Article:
• Krokodil

    Desomorphine, better known by its street name Krokodil, is around 8-10 times more potent than morphine with a powerful, fast-acting sedative high akin to that of heroin.
    This extremely addictive, injectable opioid is named, in part, because users report black or green scaly skin as a side effect – the flesh then starts to "harden, rot, and fall off," often in chunks. Addicts will usually die within two years of first use.
  • Tik (Crystal Meth)

    "Tik" is the South African street name for crystal methamphetamine.
    It has a very bad reputation in South Africa because it is more potent than other forms of meth and because it is so easily available. It started off as the drug of choice in poor communities because of its affordability, but has since spread to other levels of society.
  • Heroin (Whoonga/Nyaope)

    Heroin is an opioid drug that is synthesized from morphine, a naturally occurring substance extracted from the seed pod of the Asian opium poppy plant. Heroin usually appears as a white or brown powder or as a black sticky substance, known as “black tar heroin.”
    South Africa is currently experiencing an epedemic of heroin abuse in the form of cheap heroin nicknamed "whoonga", "nayaope" or "sugars".
  • Buttons (Mandrax)

    South Africa is the largest abuser of Mandrax in the world.
    Statistics show that Mandrax with Dagga is still the drug of preference in the largest parts of South Africa. Mandrax is mainly sold in the form of a tablet and is highly addictive.
  • Ecstasy

    Ecstasy is a synthetic, psychoactive drug that has similarities to both the stimulant amphetamine and the hallucinogen mescaline. It produces feelings of increased energy, euphoria, emotional warmth and empathy toward others, and distortions in sensory and time perception.
    Mixed with alcohol, Ecstasy is extremely dangerous and can, in fact, be deadly. So widespread has been the harm of this “designer drug,” that emergency room incidents skyrocketed by more than 1,200% after Ecstasy became the “club drug” of choice at all-night “rave” parties and dance clubs.
  • LSD

    Lysergic Acid Diethylamide (LSD) (popular street name "Acid") - is the strongest and most popular hallucinogenic substance known.
    LSD users call an LSD experience a “trip,” typically lasting twelve hours or so. When things go wrong, which often happens, it is called a “bad trip,” another name for a living hell.
  • Prescription Medication

    Abuse of prescription drugs can be even riskier than the abuse of illegally manufactured drugs. The high potency of some of the synthetic (man-made) drugs available as prescription drugs creates a high overdose risk.
    The consequences of prescription drug abuse have been steadily worsening, reflected in increased treatment admissions, emergency room visits, and overdose deaths.
  • Alcohol

    Alcohol affects every organ in the drinker's body and can damage a developing fetus.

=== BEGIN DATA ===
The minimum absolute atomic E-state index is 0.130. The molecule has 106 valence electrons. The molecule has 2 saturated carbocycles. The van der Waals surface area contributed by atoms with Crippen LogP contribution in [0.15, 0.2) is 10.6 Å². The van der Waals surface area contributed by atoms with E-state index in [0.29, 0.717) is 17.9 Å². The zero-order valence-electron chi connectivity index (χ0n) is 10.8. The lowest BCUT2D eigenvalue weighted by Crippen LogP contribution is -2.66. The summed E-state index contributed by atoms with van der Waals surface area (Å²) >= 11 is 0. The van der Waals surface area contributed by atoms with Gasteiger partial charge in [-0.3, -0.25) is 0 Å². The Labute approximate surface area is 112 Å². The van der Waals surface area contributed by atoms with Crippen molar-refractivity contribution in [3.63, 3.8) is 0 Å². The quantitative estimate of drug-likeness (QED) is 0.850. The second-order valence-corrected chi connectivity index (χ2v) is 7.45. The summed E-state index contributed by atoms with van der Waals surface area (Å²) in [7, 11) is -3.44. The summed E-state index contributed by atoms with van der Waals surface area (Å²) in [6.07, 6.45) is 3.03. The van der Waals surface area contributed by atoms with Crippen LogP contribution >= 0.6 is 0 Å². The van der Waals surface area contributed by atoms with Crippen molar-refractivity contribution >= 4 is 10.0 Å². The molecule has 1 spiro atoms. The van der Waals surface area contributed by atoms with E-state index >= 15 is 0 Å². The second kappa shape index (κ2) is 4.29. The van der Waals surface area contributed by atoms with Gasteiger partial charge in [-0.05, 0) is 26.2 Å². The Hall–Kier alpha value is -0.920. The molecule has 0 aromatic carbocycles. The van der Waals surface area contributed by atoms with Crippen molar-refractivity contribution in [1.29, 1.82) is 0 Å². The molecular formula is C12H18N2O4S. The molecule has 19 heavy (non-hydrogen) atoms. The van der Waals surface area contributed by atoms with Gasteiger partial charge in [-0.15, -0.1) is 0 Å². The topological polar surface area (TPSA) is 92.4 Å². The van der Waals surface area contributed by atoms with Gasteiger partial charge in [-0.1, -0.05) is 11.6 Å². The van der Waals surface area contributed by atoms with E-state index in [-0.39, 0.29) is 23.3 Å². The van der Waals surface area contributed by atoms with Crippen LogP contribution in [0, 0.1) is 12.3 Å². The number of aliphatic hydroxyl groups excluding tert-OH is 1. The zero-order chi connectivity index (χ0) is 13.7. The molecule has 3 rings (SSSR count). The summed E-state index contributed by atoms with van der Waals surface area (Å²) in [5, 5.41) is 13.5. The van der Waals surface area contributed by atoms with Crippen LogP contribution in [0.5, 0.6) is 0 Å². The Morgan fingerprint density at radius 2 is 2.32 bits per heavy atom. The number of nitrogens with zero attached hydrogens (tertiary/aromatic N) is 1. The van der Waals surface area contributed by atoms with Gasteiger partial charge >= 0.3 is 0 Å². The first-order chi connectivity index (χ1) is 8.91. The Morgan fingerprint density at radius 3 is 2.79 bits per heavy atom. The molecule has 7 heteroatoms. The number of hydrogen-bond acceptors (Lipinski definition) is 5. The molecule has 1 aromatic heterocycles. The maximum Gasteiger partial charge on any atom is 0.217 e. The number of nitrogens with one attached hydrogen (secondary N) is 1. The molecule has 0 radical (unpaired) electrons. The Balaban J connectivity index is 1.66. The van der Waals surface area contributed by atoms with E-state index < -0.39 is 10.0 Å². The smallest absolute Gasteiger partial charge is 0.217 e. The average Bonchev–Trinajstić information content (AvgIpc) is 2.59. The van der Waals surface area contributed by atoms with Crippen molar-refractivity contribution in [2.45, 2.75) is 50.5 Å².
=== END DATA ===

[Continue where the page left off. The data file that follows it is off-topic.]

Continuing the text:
Intoxication can impair brain function and motor skills; heavy use can increase risk of certain cancers, stroke, and liver disease.
  • Dagga

    By no means a "safe" or "soft" drug as is so often claimed.
    In some ways, the effect on a user's mental health for example, dagga can be more dangerous than heroin.
  • Tobacco

    Tobacco use is one of the leading causes of preventable illness and death. It causes many different cancers as well as chronic lung diseases such as emphysema and bronchitis, heart disease, pregnancy-related problems, and many other serious health problems.
    Each day, more than 3,200 people under 18 smoke their first cigarette, and approximately 2,100 youth and young adults become daily smokers.
  • Cocaine

    Extracted from coca leaves, cocaine was originally developed as a painkiller. It is most often sniffed, with the powder absorbed into the bloodstream through the nasal tissues. It can also be ingested or rubbed into the gums.
    Cocaine is one of the most dangerous drugs known to man. Once a person begins taking the drug, it has proven almost impossible to become free of its grip physically and mentally.
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Saturday, 05 August 2017 07:53

Principal B - Laudium, Gauteng

Dagga is prevalent in the community and our school is heavily exposed to dagga traders and smokers.

Legalising dagga will almost give those addicts and drug traffickers an open opportunity to exploit innocent children who are at the mercy of the drug merchants in the community.

Dagga is ruining the lives of the youth, who are already heavily involved in using and consuming cigarettes and alcohol from a young age.

Dagga might have some medicinal benefits according to some researchers however, legalizing dagga could have far reaching implications for the communities in poverty and provide a platform for more traders to enter the market.

It is difficult to control the lunch of learners at high school.

It would mean that virtually all children will have to be tested for dagga.

Teaching and learning could become extremely difficult. Currently discipline is already a huge problem in the country, with dagga being allowed it will probably collapse the entire education system and laws within schools will be non-existent.

Dagga will not add value to education.

It would probably take more children away from reading, writing and math and create another avenue to deal with their stresses.

This country will pay a heavy price in the next few years with an almost frightening sense of a generation of drug merchants, drug users and abusers and probably more teenage suicide.

daggaplant

Read 304 times Last modified on Saturday, 05 August 2017 08:29
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